Though the siege of Bexar would be successful, Milam would not live to see the conclusion of the battle or the success of the Revolution. During the siege, he fell in 1835 to a sniper’s gunshot with a fatal wound to the head while trying to scout a Mexican position in the tower of the San Fernando church. The general area where the sniper attack was to have occurred is the so-called Veramendi Palace, no longer in existence, but formerly located at about 151 Soledad Street in San Antonio.
Milam was buried in San Antonio. In 1897, the Daughters of the Republic of Texas placed a marker on what was thought to be his original grave site. This marker was moved some 80 years later. Accordingly. over the years, his actual burial place would be lost but it is believed to have been correctly identified by archaeologists in 1993. A large statue of Milam was erected in 1938 at the Milam County Courthouse in Cameron, Texas. Milam County, numerous schools and streets bear his name all across the state.
Milam never married, though he was once engaged to Annie McKinney, daughter of one of his Red River colonists named Collin McKinney. Milam went off to pursue his various ventures and did not communicate with her for three years, so she married someone else. Reflecting on this, Milam is said to have commented to a relative, “I haven’t any time for women anyway; my country needs me.”
During the siege of Bexar where Milam would lose his life, fighting near his location and wounded about the time Milam was killed was Erastus “Deaf” Smith, to whom is attributed the poem below. Smith sent it to a nephew of Milam where it remained in the family until being published in the Southwestern Historical Quarterly almost a century later.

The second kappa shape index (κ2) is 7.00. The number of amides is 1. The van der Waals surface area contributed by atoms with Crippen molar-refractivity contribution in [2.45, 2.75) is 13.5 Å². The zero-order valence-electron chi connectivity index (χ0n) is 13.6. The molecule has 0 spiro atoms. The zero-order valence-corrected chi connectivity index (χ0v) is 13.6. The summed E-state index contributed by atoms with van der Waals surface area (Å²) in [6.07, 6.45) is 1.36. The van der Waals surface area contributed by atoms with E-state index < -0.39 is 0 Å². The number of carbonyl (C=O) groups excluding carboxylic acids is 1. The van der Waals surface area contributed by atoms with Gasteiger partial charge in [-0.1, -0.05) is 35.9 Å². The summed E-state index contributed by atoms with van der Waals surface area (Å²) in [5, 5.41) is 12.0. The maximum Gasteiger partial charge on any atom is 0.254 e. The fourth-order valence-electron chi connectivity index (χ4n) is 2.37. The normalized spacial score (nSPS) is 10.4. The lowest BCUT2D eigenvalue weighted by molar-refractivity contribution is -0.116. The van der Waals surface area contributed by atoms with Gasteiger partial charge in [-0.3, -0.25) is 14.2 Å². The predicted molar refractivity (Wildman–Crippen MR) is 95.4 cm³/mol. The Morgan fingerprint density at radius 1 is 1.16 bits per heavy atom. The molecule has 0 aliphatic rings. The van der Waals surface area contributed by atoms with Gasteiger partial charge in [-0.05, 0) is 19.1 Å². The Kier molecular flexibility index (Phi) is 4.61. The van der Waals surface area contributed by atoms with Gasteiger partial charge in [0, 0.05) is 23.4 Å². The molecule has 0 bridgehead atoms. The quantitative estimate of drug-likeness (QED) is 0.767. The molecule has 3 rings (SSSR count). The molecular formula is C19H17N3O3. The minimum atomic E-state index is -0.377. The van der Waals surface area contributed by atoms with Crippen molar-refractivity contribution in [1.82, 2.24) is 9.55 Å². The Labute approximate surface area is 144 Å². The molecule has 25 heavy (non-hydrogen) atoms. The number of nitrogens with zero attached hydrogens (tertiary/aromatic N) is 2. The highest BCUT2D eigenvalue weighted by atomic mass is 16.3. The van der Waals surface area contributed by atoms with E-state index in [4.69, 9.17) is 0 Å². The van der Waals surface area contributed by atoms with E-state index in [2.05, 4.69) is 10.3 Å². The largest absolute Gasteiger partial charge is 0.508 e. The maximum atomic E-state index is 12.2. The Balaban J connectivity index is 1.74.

Tribute to Ben Milam
Mourn that a master’s spirit, a high, heroic soul,
Its earthly light extinguished, is blotted from the roll,
Where stands the bold of Texas, who nobly dared the fight,
That liberty is waging with the haughty hand of might,
Not a loftier heart ere perished, more generous, just and brave
With prouder scorn for coward acts, that make a man a slave.
To the true, the bold, the gallant were his sympathies allied;
As a heart to heart of brother, by bond of blood is tied,
True were his patriot virtues, from the sordid love of self,
From all that makes ambition crime, or stoops to earth for hell
He knew alone his country in the hour of her need;
To free and to exalt her, he sought no other creed.
From earliest of our martyrs to fall in freedom’s cause,
To spend the treasure of his blood for liberty and laws.
As bright as thy example, so bright shall be thy fame,
And generations yet unborn shall honor Milam’s name.’
–Erastus “Deaf” Smith